In Defense of Depression

I have never been an exceedingly happy person. For those people who (offline) found me chipper or perky, well, I'm sorry, but I was probably faking it. On the other hand, I've studied two instruments, 3 languages, 5 or 6 different types of dance and I left a promising mainstream job to write for a living. The times in my life in which I was least creative or thoughtful were the times in which I was objectively the most content. It turns out, though, that according to experts quoted in the new Newsweek, I might be sort of normal like that. I can't say it makes me happy, but it probably makes me feel marginally less unique (which maybe makes me less happy). It's a cycle, after all.

There is a growing backlash against the pop-a-pill-get-happy version of recovery, in which those of us marginally depressed are encouraged to be more "normal" in part, according to teacher Jess Decourcy Hinds, "because observing another's anguish isn't easy." NYU Professor Jerome Wakefield (who co-authored The Loss of Sadness: How Psychiatry Transformed Normal Sorrow Into Depressive Disorder) has students coming up to him all the time asking how to get their parents to lay off the Prozac-pushing because they want to feel their emotions sometimes. And, as previously mentioned, psychiatrist Charles Barber, author of Comfortably Numb notes that emotions — even those brought on by the loss of a relationship, a friend, a job, or a family member — are normal and meant to be felt rather than medicated away.

While significant depression is bad (and requires medication and/or therapy) and it's uncomfortable to watch someone suffer emotionally, some sadness or mild depression is often actually required for some people to learn anything and grow as a person, and it's often necessary for some of us to feel inspired. Author Eric Wilson, whose book Against Happiness came out late last month, argues that "the happy man is a hollow man," but we're pretty sure he meant to say "human."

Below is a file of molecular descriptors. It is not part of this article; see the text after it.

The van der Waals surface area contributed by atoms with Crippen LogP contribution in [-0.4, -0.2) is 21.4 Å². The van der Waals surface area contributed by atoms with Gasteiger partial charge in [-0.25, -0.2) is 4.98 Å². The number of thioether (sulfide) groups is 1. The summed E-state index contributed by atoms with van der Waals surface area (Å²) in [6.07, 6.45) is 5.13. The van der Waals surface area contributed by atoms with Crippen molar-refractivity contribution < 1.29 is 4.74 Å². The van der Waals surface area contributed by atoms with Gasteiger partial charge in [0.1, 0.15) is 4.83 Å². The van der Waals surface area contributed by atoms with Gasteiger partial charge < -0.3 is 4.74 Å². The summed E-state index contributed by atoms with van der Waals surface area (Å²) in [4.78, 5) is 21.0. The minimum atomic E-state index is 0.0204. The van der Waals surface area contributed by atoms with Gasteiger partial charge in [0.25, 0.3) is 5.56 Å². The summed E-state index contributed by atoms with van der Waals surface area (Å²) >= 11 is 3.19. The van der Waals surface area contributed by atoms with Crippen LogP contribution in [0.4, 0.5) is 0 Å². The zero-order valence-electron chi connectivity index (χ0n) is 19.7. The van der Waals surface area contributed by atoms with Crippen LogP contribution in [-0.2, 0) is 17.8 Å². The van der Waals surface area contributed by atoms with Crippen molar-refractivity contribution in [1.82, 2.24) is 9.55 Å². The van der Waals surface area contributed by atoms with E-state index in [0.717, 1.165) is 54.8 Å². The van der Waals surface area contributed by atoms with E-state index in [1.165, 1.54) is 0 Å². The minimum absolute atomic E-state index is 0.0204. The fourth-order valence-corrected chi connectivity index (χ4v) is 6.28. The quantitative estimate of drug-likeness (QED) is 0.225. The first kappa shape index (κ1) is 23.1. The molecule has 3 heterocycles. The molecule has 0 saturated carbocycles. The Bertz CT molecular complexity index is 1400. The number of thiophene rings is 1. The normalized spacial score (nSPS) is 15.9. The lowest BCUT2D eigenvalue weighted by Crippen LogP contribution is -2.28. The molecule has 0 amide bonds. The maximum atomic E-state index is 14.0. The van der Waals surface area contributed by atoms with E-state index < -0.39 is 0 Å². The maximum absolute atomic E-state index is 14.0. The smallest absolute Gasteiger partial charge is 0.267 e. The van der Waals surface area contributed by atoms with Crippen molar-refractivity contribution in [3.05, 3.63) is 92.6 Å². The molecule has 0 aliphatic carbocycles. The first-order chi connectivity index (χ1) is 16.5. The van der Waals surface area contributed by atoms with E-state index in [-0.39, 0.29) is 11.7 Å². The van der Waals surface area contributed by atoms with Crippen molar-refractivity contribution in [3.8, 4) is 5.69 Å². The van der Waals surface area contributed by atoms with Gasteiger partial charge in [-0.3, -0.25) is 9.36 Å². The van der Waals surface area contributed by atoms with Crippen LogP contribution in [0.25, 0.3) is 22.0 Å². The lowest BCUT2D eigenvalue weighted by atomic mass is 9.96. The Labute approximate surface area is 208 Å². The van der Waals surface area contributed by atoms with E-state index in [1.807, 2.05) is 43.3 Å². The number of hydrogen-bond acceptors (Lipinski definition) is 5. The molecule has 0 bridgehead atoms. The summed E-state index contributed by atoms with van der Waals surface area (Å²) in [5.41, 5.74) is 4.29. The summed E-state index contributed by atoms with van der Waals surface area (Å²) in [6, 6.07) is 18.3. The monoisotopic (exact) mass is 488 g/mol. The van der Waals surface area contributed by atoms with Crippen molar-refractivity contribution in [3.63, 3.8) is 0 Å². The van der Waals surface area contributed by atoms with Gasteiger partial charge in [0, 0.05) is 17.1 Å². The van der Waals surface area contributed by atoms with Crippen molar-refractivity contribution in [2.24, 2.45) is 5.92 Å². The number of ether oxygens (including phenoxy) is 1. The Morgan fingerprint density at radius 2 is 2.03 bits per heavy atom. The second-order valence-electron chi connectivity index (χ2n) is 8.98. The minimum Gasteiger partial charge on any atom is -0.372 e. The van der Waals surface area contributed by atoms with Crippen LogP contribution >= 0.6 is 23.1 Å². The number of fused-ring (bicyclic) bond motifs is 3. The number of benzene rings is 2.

University of Illinois psychologist Ed Diener finds that there's a high-correlation between self-reported levels of "happiness" and stable, long-term relationships. His reasoning is that "if you have positive illusions about your partner, which goes along with the highest levels of happiness, you're more likely to commit to an intimate relationship." On the other hand, if you're just sort of vaguely unhappy without being actually paralyzed with ennui, you tend to make more money, achieve greater career success, get more educated and pay more attention to politics because you're trying to not be unhappy.

Being stressed and unhappy has a biological purpose, according to Diener and evolutionary biologists, who note that fear tend to force animals into action and "sadness" in mammals tends to result needed empathetic actions in others. Either way, would you rather live in a world in which the music is all Sweet Caroline and the photographs of Anne Geddes or is it a substantially better place with Nina Simone and Vincent Van Gogh even if you have to watch some of the rest of us less-creative types be unhappy?

Happiness: Enough Already [Newsweek]
Earlier: What's The Difference Between A "Real" Depressive And A Lazy Pill Freak?